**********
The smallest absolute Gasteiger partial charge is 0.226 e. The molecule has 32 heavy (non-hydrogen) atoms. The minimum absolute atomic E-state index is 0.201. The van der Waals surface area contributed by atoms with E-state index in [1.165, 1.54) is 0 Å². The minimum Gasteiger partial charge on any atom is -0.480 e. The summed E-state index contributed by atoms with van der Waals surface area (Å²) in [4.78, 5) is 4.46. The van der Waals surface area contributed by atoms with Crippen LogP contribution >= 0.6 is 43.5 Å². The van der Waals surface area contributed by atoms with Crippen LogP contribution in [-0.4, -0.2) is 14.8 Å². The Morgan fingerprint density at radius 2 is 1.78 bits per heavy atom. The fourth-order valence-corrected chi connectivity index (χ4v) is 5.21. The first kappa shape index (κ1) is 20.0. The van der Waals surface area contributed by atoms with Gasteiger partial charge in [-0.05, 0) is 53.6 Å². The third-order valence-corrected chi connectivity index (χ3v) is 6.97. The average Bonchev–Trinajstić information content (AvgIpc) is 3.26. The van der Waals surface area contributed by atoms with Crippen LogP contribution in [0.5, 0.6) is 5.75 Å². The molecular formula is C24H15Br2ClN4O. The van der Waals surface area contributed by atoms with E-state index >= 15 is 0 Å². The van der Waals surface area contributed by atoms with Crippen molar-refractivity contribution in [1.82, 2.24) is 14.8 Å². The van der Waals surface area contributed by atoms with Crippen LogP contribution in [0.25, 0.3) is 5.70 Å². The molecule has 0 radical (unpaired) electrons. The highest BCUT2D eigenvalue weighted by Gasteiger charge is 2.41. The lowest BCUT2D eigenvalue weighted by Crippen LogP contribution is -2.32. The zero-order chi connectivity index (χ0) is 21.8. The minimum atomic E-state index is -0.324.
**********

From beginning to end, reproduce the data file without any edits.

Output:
The smallest absolute Gasteiger partial charge is 0.226 e. The molecule has 32 heavy (non-hydrogen) atoms. The minimum absolute atomic E-state index is 0.201. The van der Waals surface area contributed by atoms with E-state index in [1.165, 1.54) is 0 Å². The minimum Gasteiger partial charge on any atom is -0.480 e. The summed E-state index contributed by atoms with van der Waals surface area (Å²) in [4.78, 5) is 4.46. The van der Waals surface area contributed by atoms with Crippen LogP contribution >= 0.6 is 43.5 Å². The van der Waals surface area contributed by atoms with Crippen LogP contribution in [-0.4, -0.2) is 14.8 Å². The Morgan fingerprint density at radius 2 is 1.78 bits per heavy atom. The fourth-order valence-corrected chi connectivity index (χ4v) is 5.21. The first kappa shape index (κ1) is 20.0. The van der Waals surface area contributed by atoms with Gasteiger partial charge in [-0.05, 0) is 53.6 Å². The third-order valence-corrected chi connectivity index (χ3v) is 6.97. The average Bonchev–Trinajstić information content (AvgIpc) is 3.26. The van der Waals surface area contributed by atoms with Crippen LogP contribution in [0.5, 0.6) is 5.75 Å². The molecular formula is C24H15Br2ClN4O. The van der Waals surface area contributed by atoms with E-state index >= 15 is 0 Å². The van der Waals surface area contributed by atoms with Crippen molar-refractivity contribution in [1.82, 2.24) is 14.8 Å². The van der Waals surface area contributed by atoms with Crippen LogP contribution in [0.25, 0.3) is 5.70 Å². The molecule has 0 radical (unpaired) electrons. The highest BCUT2D eigenvalue weighted by Gasteiger charge is 2.41. The lowest BCUT2D eigenvalue weighted by Crippen LogP contribution is -2.32. The zero-order chi connectivity index (χ0) is 21.8. The minimum atomic E-state index is -0.324.